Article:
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Why Aren’t I Paid A Fair Wage?

Posted by Chuck Csizmar | Posted in Articles, Universal Compensation | Posted on 22-01-2018

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Storm Troopers carrying reward, by pasukaru76Do you think your pay is a fair reflection of your experience and job performance?  What about the person in the office/cubicle/workstation next to you?  Do you think their pay is fair?  If you asked 100 of your fellow employees that question, what percentage would say yes?

Would you be surprised to find out that, at any given moment most employees feel they’re deserving of more than what they’re receiving?

So if that’s a common employee perception, are the majority of companies intentionally underpaying their employees?  Or are these employees filling their heads with overly ambitious fantasies of their own self-worth and entitlement?

Perhaps we should first understand, what exactly is a fair wage?  Most would agree that it’s being properly rewarded for an individual’s experience and effort.  Not in relation to the employee next to you, but as a reflection of one’s own value to the organization.

You may be nodding your head now, but what confuses the issue every time is – what do they mean by “properly”?

Many employees have a tendency to consider themselves underpaid.

  • They hear stories about what their friends and relatives are being paid – and the stories are always about higher pay
  • They learn of colleagues whom they consider as less valuable to the company being paid more than they consider “fair”
  • They’re exposed to a steady drumbeat of outside influences (recruiters, the media, those same friends and relatives) suggesting they could do better elsewhere
  • In today’s business environment an employee’s natural skepticism allows that the company is offering only what it has to

Given the subjective and emotional nature of the above, even where the pay levels are high in relation to the competitive environment employees may well remain convinced that their lot is average at best.  Unless the company makes a serious effort to communicate the relative market value of their pay program(s), left to their own devices employees may not appreciate what they have.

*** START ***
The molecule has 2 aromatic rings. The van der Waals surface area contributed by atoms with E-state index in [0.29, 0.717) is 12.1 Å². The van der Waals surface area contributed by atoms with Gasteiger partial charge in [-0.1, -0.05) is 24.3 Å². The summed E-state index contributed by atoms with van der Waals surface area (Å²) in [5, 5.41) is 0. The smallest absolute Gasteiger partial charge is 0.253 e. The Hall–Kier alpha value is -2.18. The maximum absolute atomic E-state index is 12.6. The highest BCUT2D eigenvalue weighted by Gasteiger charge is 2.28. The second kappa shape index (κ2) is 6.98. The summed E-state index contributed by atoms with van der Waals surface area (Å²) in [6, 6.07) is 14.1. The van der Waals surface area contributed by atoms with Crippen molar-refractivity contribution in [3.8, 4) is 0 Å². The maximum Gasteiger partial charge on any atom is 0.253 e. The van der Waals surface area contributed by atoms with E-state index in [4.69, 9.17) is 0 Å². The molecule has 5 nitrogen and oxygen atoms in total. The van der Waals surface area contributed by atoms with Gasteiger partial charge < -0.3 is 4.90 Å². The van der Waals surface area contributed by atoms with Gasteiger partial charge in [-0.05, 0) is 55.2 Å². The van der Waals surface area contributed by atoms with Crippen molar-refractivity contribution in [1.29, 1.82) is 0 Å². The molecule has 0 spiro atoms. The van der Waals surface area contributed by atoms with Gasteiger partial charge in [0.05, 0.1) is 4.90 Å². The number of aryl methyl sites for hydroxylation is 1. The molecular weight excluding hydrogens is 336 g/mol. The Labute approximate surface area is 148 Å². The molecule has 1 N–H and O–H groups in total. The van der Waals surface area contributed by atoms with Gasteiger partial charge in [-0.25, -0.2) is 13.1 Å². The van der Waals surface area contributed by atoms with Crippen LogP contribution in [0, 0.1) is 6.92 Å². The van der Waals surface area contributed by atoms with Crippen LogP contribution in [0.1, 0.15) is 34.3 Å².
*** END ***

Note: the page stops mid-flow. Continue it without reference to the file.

So what’s an HR Manager to say when confronted by this most common employee gripe?

Focus on how the individual is being treated, because if you get caught up defending anyone else’s pay you’ll have lost the point from your opening breath.  Your questioner has only one employee in mind, and they won’t be all that interested in listening to generalities of how the company has everyone’s interest at heart, how they strive to provide opportunities for competitive pay, blah, blah.

Also, most pay-for-performance systems have a critical flaw, in that company reward practices don’t keep pace with the increased value of employees – thus creating a risk of disengagement and eventual separation.

  • Salary ranges are increased in relation to marketplace movement (usually), but individual pay is increased for different reasons.  Thus employee growth within the salary range can be painfully slow
  • Over time it’s likely that an average employee could stand still within their salary range, even as their experience and marketability improve
  • Company budgetary policies often limit merit and promotional increases, restricting the pay growth of high performing employees
  • Squeaky wheels do get greased, and more often than we’d like.  But those situations are exceptions and shouldn’t be pointed to as benchmark practices.

Companies don’t react directly to the Cost of Living, either in midpoint or salary movement, but employees, on the other hand, react to the COL as a barometer of whether their pay is fair.

Also, as companies continue to “carry” some employees they leave limited resources for the reward of high performers – and who is it that tends to leave the company?  It’s the good workers, while the mediocre ones remain.  When a reward system is flawed the average level of performance tends to gradually decrease as good workers leave and other qualified staff realize they won’t be rewarded for their efforts.  Over time a broad leveling effect takes place, to the detriment of your business.

How can an employee test whether or not their pay is fair?

  • If the salary range is known, learn how present pay compares to what the company considers the “going rate” (midpoint). Significant job experience and consistently good performance ratings would suggest an above average pay level.
  • They should talk to HR or their first line management, in order to gain the company’s perspective on their individual value and what opportunities may be available
  • Caution: several internet sites offer a distorted view and aren’t reliable. If quoted by the employee, your best tactic is deferring market pay questions to internal professionals
  • For most employees it’s an act of faith that the company is playing fair – and if they come to believe otherwise it’ll be difficult to regain their trust

Do you consider yourself to be fairly paid?  Be honest now.  There’s a line of thought that suggests there is little to gain in saying yes.  Then the company will do nothing.  But if you said h*** no! then perhaps the company will do something.  Cynical?  Skeptical?  Yes on both counts, and that is exactly what your employees are thinking right now.

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